Is it normal for a writer?

        • Hi Mary. Yes, I think what you’re experiencing is completely normal for a writer. Often, what seems obvious or ordinary to you is fascinating to someone else. If we, as writers, write what we know, then it’s not necessarily new or exciting, but for someone who hasn’t walked in our shoes or lived inside our heads, our words are fresh and compelling.

          Of course it’s a wonderful feeling when someone likes your poem! The trick is to also experience a wonderful feeling when someone likes it enough to offer suggestions for improvements: “I like this poem a lot, but it would be even better if…” That’s a sign that someone believes in your work enough to want to help you grow.

          My suggestion is to read tons and tons of poetry. There is plenty of great work online, but be sure to explore the classics and literary journals too. Good luck to you!

  10. CHARAN says:

    i have written a lot of poems. where can one send these for publishing….

    • Hi Charlan, Your question is really beyond the scope of what I can answer in a blog comment. There are hundreds, if not thousands, of publications that accept submissions. But before you submit to any of them, you should read some of them. I recommend searching for literary magazines, poetry magazines, literary journals, and poetry journals. That should be a good start.

  11. Rose Mattax says:

    .35 read a poem every day.

    Well, there are lots of great tips here, but I thought I’d share a source of poetry that allows me to read a sacred poem everyday. It’s great–stuff all the way from Rumi to Levertov. And it draws on all spiritual traditions. Here’s the link! http://www.poetry-chaikhana.com/

  12. Lauren @ Pure Text says:

    I love poetry. I recently got the word tattooed on my right arm. :) Now that I’ve read this, I’m inspired to write a sonnet! Thank you!

  13. Though I write youth fiction now, I can’t get away from poetry and end up scribbling poetic lines down in my journal every now and then. I guess that stems from my teen music writing days, where I had notebooks full of songs, poetry, whatever. Poetry is such a free form of writing, kind of like dancing :)

    • I couldn’t agree more, Alex. My focus these days is more on fiction and creative nonfiction, but the poems still show up at will. When they do, I write them in my journal. It’s definitely like dancing (a magical kind of dancing).

  14. Donnie says:

    Melissa Donovan, I could disagree with everything you said, but that would make me a fool. And I am no fool no sir re, although I act a bit like one from time to time. Yes Notebooks galore are stored in my little pad.

    I don’t read a lot as I am creating a lot and posting and maintaining my Blogs and websites along with all their supporting Bookmakers and Indexers. Forums are great and workshops are better. But the thing I find most supportive is pretending to be your own Publisher your own Boss.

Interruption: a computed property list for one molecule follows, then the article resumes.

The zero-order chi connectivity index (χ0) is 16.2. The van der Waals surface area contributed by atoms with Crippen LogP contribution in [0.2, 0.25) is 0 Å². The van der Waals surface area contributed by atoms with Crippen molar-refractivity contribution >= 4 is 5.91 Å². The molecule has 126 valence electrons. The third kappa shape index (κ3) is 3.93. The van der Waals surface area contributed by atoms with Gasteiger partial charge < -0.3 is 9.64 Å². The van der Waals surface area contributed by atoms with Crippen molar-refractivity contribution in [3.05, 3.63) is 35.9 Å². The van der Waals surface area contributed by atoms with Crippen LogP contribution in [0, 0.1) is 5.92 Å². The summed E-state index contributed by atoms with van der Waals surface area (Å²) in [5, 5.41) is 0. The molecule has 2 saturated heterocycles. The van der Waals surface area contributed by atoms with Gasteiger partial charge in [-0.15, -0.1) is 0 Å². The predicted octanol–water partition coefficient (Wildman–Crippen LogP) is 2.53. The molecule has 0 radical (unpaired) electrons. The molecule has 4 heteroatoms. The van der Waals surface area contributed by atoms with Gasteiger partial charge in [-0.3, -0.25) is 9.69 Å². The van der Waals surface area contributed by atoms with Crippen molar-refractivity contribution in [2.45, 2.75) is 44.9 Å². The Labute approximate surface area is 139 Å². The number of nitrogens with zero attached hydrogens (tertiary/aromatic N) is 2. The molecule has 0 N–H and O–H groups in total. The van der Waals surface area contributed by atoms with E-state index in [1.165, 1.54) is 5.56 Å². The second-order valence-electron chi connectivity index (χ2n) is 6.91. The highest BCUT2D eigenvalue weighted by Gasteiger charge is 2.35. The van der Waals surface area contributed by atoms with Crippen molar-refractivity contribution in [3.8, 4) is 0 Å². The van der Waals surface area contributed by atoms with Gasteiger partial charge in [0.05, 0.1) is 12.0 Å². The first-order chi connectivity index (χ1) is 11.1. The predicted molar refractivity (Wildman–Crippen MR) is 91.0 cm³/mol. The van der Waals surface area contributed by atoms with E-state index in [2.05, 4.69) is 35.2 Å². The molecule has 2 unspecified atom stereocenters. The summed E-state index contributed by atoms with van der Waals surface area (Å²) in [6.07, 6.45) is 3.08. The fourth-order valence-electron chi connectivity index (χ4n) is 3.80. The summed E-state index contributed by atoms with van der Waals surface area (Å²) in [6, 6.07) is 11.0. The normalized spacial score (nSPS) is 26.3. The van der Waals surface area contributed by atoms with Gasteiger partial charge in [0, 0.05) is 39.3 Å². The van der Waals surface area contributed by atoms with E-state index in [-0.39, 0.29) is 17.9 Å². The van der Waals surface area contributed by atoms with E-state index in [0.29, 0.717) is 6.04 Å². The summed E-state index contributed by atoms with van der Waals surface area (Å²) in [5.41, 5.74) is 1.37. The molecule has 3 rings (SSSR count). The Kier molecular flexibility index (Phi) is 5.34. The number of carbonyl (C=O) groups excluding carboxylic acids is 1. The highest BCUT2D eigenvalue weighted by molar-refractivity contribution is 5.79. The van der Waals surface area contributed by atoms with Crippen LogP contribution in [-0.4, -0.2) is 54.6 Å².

This is what I am doing day in and day out or whenever the spirits move me. I talk about mostly creating as I am not educated enough in the forms of other poetry just free verse and prose. I guess I should try others forms and I may at a latter date.

    But right not I am trying to make my poetry work for me, as I am Home bound and disabled to a great extent. Well I enjoyed this write it states much truth for Poets and Poetesses a like, God Bless and may you Keep on Keeping On!

    Donnie/ Sinbad the Sailor Man

    • I believe that reading is essential to good writing. Many writers have reasons for not reading, but I think the reasons to read are far more convincing. In fact, I think spending an hour a day reading and twenty minutes writing will improve your writing faster and more thoroughly than spending an hour and twenty minutes a day writing. Keep at it, Donnie.

  15. ash says:

    hi melissa,
    i am 14 and i wrote my firt poem a month ago. since then my school had registered my name for a competition. i am not really experienced and i am worried since i have to write a poem on a topic given by thejudges, in an hour. any tips?

    • My first tip would be this: don’t take the competition too seriously. It’s an honor that you were selected. Most poets aren’t constrained by a one-hour time limit, but this is definitely an opportunity to have a little fun with your creativity and challenge yourself. I say, just go with it. If you can, give yourself about ten minutes to jot down words and images once you’ve been given your subject. Then spend about thirty minutes working that material into a poem. Use the remaining twenty minutes to edit and revise. Good luck to you, Ash!

  16. Wing says:

    These are really good advise. I love point 23 especially, to meditate before penning down. I’ve always find poetry writing a way to connect with my own spirituality. I have always been smitten by poems of others with their powerful rhyming and rhythm, which I always have difficulty pulling it off. It always seem to me that they have not one word wasted. What would you suggest to make an improvement on ths aspect?